An ant's head is its most distinctive feature. Located on the ants head is most of the organs responsible for sensory perception, as well as the ants primary means of interacting with its environment. Due to the highly precise nature of these tasks and the highly varying natural histories of different species, the head of one ant can look exceedingly different from that of another. Accordingly, the ant head is quite often most telling for a taxonomist.
The ant head is composed of three major parts, the eyes, the antennae, and the mouth parts, all of which are contained in or attached to the cranium.
The ants that have eyes generally have two varieties. The first is the compound eyes, which is situated laterally, and are often visible to our naked eye. The compound eye is composed of many ommatidia, which are in turn composed of several layers. These layers include, from the external to internal, Cornea which serves as the lens, the Coneagen Layer, which is a single layer of cells responsible for excreting the cornea, the retina which is responsible for converting the light stimulus to nervous impulse, and lastly the central nervous connections. The number of ommatidia that an ant may possess in a single lateral eye can be as great as 1,200 in the male of Formica pratensis, to 1 in the eye of workers of Ponera punctatissima, to zero in the worker of the African driver ant. The second type of eye is the ocelli, or simple eye. Most ants have three such eyes on the vertex of the cranium, placed in a triangle. The ocelli are of a different construction from the compound eyes, a fact that is thought by some to indicate that ocelli are ancient structures, evolved long before compound eyes. Ants that have no compound eyes generally do not have ocelli either.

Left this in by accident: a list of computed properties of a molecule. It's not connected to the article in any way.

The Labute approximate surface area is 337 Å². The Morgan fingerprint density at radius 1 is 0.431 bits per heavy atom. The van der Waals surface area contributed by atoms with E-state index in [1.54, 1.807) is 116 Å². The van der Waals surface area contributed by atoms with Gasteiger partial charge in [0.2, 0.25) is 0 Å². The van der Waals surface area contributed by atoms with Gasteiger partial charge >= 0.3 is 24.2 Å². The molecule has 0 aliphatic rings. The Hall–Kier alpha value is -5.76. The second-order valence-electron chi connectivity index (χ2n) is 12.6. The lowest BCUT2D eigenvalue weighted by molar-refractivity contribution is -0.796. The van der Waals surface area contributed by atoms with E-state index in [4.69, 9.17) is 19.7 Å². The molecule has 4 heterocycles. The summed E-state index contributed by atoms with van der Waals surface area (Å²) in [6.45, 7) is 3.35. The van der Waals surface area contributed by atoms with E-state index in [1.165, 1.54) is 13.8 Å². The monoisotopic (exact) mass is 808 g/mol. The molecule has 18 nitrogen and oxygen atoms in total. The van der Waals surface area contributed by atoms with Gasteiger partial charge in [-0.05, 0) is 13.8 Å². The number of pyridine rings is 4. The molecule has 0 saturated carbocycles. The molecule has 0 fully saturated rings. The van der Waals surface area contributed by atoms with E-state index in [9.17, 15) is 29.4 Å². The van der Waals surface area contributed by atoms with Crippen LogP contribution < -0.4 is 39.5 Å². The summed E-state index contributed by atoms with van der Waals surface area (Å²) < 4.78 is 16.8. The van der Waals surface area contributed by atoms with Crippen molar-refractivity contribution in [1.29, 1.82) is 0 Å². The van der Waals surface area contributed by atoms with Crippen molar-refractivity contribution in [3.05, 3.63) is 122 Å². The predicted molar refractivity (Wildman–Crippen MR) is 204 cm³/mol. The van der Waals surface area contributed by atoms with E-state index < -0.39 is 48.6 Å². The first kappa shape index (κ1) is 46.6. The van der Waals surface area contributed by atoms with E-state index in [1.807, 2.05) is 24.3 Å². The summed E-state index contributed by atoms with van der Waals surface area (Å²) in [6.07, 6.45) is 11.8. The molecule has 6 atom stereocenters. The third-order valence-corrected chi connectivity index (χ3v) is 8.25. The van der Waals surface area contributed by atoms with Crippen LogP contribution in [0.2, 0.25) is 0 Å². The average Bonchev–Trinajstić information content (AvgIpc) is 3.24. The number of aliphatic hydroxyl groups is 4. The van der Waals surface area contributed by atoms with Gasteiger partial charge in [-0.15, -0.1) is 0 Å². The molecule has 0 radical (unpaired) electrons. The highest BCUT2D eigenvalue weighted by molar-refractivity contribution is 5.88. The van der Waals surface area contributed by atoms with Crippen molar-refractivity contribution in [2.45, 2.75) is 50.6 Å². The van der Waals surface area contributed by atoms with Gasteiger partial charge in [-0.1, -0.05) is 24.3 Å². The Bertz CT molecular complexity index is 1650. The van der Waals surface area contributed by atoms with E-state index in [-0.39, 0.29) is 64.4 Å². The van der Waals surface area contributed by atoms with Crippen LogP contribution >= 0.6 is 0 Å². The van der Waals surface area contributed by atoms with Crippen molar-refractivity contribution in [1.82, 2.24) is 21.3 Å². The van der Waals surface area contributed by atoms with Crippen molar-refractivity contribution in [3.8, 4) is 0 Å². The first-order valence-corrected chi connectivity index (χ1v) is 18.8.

The antennae are by far the ant's most important sensory input devices. They are multi-jointed, with the first segment comprising the scape, while the remaining segments comprise the funiculas. The first segment, the scape, is elongated in females. The multiple joints of the funiculas can be uniform in size, however the terminal joint is often elongated and club shaped. Under magnification one can see that sensory apparatus are located on the last two segments. These apparatus are responsible for both tactile and olfactory perception. It is for tactile perception that the last two segments of the antennae are covered in hairs. Also visible on the antennae are the four olfactory receptors: the Clubs of Fovel, the Clubs Lining the Elliptical Pits, the Champagne Cork Organs of Fovel, and the Flask Shaped Organs of Lubbock and Fovel. The Clubs of Fovel are slight pits which contain hairs separated by a very thin chitinous layer from their accompanying nerve cell. This nerve cell is very sensitive, and can be triggered by as little as a single pheromone molecule. The Clubs of Fovel also secret a substance that is in function analogous to the saliva that coats our tongues. Without the mucus analogue the ant could not 'smell.' The other three olfactory receptors are similar to the Clubs of Fovel, with structural modifications like the internalization of the hair and the deepening of the pit.
The ants mouth can serve a tremendous number of purposes. Some of the extraordinary adaptations of the mouth include hunting and fighting, weaving, transport (many ants can transport water by holding single droplets in there mandibles using static pressure), and, in one extremely interesting case, for propulsion by a snapping of the mandibles at a very rapid pace against a solid object. The mouth is composed of the labrum, the mandibles, the maxillae, the labium, and the hypopharynx. The labrum functions as the ants upper lip, and is considered to be vestigial. The mandibles are the part most of us are familiar with, the working part of the mouth used for grasping. The mandibles of an ant, like all insects, open horizontally, however an ant's mandibles can open and close independently of the rest of the mouth parts, an adaptation rare in the insects. The mandibles take on many diverse shapes, and are the most specialized structure of the ant's morphology. The fastest moving biological structure known to man is the mandibles of the Odontomacus, which spring shut at an amazing 8.5 meters a second! The mandibles of an ant are similar to our hands; it is their means of interaction with the external world. The maxillae are a pair of acessory jaws. The are modified limbs, and appear as such. The labium are similar to our lower lip. The hypopharynx is the ant's tongue, and acts very much as ours does.